• Choose the Host Discovery scan template and enter the name, description and target(in this case www.testphp.vulnweb.com) details in the basic settings of the scan. You change the other settings, according to your preferences like the schedule (if you want the scan to run at a specific date and time) or the scan type.

• As the target we’ve chosen is a web application, we’ll see a Web Application Scan, again enter the basic scan settings, in this you can also enter credentials, if suppose your web application has a login page. The scan type includes scanning for web vulnerabilities, in which the web application is enumerated for hidden directories and pages, and also performing generic web application tests.

• Next, we’ll create a scan policy, go to policies and click on New policy on the upper right-hand corner, again we’ll see the different templates, choose the template for which you’d like to create a custom scan policy, give the basic details and the scan type (in this, I’ll be creating a basic host enumeration policy)

• Now, we’ll launch the host discovery scan, we created and as that scan completes, we can analyse the results of a previous web application test scan we created and launched.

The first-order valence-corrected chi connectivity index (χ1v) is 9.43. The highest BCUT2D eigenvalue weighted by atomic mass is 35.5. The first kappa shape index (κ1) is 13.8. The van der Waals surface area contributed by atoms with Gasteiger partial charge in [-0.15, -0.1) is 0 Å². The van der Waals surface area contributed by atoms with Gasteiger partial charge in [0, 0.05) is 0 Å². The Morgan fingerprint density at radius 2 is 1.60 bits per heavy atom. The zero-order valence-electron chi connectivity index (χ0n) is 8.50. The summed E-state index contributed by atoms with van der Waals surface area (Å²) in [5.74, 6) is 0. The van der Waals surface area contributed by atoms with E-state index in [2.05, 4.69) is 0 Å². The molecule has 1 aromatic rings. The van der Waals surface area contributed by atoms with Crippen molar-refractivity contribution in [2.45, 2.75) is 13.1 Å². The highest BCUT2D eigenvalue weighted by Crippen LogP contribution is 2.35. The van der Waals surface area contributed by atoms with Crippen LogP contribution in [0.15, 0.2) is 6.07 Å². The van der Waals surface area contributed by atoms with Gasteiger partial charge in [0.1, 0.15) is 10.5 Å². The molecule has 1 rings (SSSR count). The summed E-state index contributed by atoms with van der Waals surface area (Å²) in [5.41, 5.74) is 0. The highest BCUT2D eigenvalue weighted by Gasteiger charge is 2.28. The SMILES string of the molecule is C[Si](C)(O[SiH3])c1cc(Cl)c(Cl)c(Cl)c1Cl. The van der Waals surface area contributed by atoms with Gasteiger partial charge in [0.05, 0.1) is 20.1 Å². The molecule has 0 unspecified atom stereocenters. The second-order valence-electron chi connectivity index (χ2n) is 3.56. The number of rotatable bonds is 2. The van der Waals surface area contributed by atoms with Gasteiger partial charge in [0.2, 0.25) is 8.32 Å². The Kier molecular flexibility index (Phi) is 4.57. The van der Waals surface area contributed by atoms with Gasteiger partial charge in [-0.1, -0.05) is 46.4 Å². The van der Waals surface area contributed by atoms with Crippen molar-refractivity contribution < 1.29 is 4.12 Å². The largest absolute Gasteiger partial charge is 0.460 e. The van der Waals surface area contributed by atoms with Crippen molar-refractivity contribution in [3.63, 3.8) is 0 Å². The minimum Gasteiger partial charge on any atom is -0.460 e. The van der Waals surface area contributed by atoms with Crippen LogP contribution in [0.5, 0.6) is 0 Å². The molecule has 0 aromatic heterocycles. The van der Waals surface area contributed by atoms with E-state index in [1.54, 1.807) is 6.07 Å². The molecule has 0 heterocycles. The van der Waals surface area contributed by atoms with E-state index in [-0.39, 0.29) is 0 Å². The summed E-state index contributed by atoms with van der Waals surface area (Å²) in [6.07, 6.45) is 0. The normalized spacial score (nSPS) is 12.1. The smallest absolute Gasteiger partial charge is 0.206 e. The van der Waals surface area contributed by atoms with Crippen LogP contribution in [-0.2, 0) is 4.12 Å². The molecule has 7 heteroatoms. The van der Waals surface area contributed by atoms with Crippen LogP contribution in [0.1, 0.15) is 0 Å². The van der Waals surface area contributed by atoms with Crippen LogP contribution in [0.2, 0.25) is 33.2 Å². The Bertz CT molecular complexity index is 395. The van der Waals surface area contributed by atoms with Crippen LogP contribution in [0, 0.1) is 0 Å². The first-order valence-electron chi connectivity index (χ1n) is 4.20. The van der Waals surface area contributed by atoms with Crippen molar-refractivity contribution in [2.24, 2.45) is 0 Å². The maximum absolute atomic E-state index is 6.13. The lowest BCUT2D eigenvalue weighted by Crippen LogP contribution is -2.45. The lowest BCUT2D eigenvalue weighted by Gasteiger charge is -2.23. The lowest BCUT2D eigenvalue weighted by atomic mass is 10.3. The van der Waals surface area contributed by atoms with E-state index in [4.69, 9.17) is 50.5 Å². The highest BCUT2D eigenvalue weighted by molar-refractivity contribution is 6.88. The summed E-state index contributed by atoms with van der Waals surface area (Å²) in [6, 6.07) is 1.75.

• Analysing the report, we see how the vulnerabilities found are represented in two type of graphs and according to their severity level. Moving on to the vulnerabilities tab, we see the vulnerabilities found listed with their names and severity level. Clicking any vulnerability, we can see the description, solution, plugin details, risk information, and more about that particular vulnerability.

• We can now see the results of the Host Discover scan which we launched, it shows the host name, details of the ping to the remote host and all the open ports of the target.

• We can also create a report of any completed scan for future reference and analysis.
Nessus gives us the option of three report formats, which are PDF, HTML and CSV.

Conclusion
Tenable Nessus Essentials is a very good freeware for basic Vulnerability assessment (VA), for small business owners and average home users. It has a user-friendly GUI and gives a detailed report of the vulnerabilities found and also their risk information including the solution for patching it. It is also used in the InfoSec community for automated VA on applications, machines and networks and provides a great deal of information and loopholes without the effort of manual testing.